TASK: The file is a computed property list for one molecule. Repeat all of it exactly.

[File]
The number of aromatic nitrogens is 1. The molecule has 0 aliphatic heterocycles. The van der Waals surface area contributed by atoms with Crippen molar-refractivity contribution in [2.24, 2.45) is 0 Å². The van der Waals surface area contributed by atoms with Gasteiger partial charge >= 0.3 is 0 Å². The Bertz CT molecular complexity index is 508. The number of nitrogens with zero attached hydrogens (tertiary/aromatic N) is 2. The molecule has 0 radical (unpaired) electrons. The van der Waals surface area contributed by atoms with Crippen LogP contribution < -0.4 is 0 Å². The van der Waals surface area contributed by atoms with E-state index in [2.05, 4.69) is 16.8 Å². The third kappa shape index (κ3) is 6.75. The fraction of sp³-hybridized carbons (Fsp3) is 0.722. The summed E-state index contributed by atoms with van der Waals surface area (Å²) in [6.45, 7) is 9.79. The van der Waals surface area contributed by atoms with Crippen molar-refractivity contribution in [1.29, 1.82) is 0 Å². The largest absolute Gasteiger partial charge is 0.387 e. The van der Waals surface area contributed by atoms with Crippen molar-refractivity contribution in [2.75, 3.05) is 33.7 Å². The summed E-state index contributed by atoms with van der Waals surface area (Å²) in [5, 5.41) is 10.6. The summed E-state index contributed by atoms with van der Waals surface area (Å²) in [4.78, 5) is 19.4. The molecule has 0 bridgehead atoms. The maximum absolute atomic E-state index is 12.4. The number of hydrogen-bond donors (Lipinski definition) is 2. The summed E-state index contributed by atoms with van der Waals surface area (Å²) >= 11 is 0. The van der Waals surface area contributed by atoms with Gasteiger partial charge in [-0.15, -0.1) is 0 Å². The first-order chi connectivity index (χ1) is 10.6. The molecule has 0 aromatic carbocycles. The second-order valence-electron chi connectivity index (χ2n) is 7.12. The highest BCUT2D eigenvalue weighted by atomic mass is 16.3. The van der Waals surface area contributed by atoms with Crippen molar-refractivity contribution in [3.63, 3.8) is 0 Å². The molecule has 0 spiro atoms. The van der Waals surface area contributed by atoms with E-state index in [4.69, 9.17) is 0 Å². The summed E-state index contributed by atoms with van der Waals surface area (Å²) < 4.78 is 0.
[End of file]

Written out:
The number of aromatic nitrogens is 1. The molecule has 0 aliphatic heterocycles. The van der Waals surface area contributed by atoms with Crippen molar-refractivity contribution in [2.24, 2.45) is 0 Å². The van der Waals surface area contributed by atoms with Gasteiger partial charge >= 0.3 is 0 Å². The Bertz CT molecular complexity index is 508. The number of nitrogens with zero attached hydrogens (tertiary/aromatic N) is 2. The molecule has 0 radical (unpaired) electrons. The van der Waals surface area contributed by atoms with Crippen LogP contribution < -0.4 is 0 Å². The van der Waals surface area contributed by atoms with E-state index in [2.05, 4.69) is 16.8 Å². The third kappa shape index (κ3) is 6.75. The fraction of sp³-hybridized carbons (Fsp3) is 0.722. The summed E-state index contributed by atoms with van der Waals surface area (Å²) in [6.45, 7) is 9.79. The van der Waals surface area contributed by atoms with Crippen molar-refractivity contribution in [1.29, 1.82) is 0 Å². The largest absolute Gasteiger partial charge is 0.387 e. The van der Waals surface area contributed by atoms with Crippen molar-refractivity contribution in [2.75, 3.05) is 33.7 Å². The summed E-state index contributed by atoms with van der Waals surface area (Å²) in [5, 5.41) is 10.6. The summed E-state index contributed by atoms with van der Waals surface area (Å²) in [4.78, 5) is 19.4. The molecule has 0 bridgehead atoms. The maximum absolute atomic E-state index is 12.4. The number of hydrogen-bond donors (Lipinski definition) is 2. The summed E-state index contributed by atoms with van der Waals surface area (Å²) >= 11 is 0. The van der Waals surface area contributed by atoms with Gasteiger partial charge in [-0.15, -0.1) is 0 Å². The first-order chi connectivity index (χ1) is 10.6. The molecule has 0 aromatic carbocycles. The second-order valence-electron chi connectivity index (χ2n) is 7.12. The highest BCUT2D eigenvalue weighted by atomic mass is 16.3. The van der Waals surface area contributed by atoms with Crippen molar-refractivity contribution in [3.63, 3.8) is 0 Å². The molecule has 0 spiro atoms. The van der Waals surface area contributed by atoms with E-state index in [4.69, 9.17) is 0 Å². The summed E-state index contributed by atoms with van der Waals surface area (Å²) < 4.78 is 0.